4. CONCLUSION The results obtained in this work show that a careful selection and suitable preparation of samples together with a precise collection of spectral signature data and the application of an adequate statistical analysis like Principal Component Analysis conform a powerful and reliable technique to recognize and classify plants, allowing us to identify the origin of a given vegetable sample. That technique could be considerably improved by developing of a database of standardized spectral signatures of the main crops in each stage and status. This could be the basis for higher level of plants and crops analysis, allowing us the prediction, diagnostic and solution of different health and phenologic affections of plants.

ACKNOWLEDGMENTS Authors wish to thanks Research Council of National University of Tucuman for supporting this work


REFERENCES Asner G. P., Biophysical and Biochemical Sources of Variability in Canopy Reflectance, Remote Sensing of the Environment, 64: 234-253, 1998 Fourty T., F. Baret, S. Jacquemoud, G. Schmuck, and J. Verdebout, Leaf Optical Properties with Explicit Description of Its Biochemical Composition: Direct and Inverse Problems, Remote Sensing of the Environment, 56: 104-117, !996. Gausman H. W. and W. A. Allen, Optical Parameters of Leaves of 30 Plant Species, Plant Physiology, 52, 57 – 62, 1973. Knapp A. K and G. A. Carter, Variability in Leaf Optical Properties among 26 Species from a Broad Range of Habitats, American Journal of Botany 85 (7): 940-946, 1998. Scotford I.M. and P. C. H. Miller, Applications of Spectral Reflectance Techniques in Northern European Cereal Production: A Review, Biosystems Engineering, 90 (3), 235-250, 2005 Zwiggelaar R., A review of spectral properties of plants and their potential use for crop/weed discrimination in row-crops, Crop protection Vol. 17, N° 3, 189-206, 1998.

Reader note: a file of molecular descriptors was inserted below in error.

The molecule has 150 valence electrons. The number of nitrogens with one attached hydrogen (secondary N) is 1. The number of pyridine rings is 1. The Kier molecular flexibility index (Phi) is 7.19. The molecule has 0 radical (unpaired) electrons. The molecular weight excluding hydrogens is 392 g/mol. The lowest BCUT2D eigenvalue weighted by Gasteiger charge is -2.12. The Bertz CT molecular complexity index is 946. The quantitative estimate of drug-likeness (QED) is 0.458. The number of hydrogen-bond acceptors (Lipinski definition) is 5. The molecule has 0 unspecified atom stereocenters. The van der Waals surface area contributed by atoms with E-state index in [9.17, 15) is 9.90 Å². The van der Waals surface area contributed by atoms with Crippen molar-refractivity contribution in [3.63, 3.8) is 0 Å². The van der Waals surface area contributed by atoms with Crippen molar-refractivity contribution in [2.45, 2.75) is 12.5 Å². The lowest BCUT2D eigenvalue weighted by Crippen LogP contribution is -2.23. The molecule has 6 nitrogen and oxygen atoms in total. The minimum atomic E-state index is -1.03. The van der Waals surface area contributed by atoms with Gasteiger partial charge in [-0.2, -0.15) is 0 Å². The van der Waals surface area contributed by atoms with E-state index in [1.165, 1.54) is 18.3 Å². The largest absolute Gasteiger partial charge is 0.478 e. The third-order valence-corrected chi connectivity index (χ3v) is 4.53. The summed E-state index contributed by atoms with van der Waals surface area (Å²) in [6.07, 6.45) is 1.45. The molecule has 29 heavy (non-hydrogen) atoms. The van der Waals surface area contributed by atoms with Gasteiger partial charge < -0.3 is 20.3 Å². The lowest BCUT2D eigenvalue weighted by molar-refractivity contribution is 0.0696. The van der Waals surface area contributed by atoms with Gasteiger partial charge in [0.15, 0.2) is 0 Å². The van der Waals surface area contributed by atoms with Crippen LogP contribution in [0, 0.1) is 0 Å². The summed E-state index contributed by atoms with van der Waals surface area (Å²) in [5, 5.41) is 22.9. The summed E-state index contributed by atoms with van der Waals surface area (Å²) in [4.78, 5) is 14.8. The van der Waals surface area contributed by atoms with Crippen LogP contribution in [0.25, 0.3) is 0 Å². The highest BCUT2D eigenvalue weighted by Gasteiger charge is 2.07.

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José Sandoval, Sergio Gor, J. Ramallo, A. Sfer, E. Colombo, M. Vilaseca, J. Pujol (Argentina / Spain): Spectral signatures: A way to identif...

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José Sandoval, Sergio Gor, J. Ramallo, A. Sfer, E. Colombo, M. Vilaseca, J. Pujol (Argentina / Spain): Spectral signatures: A way to identif...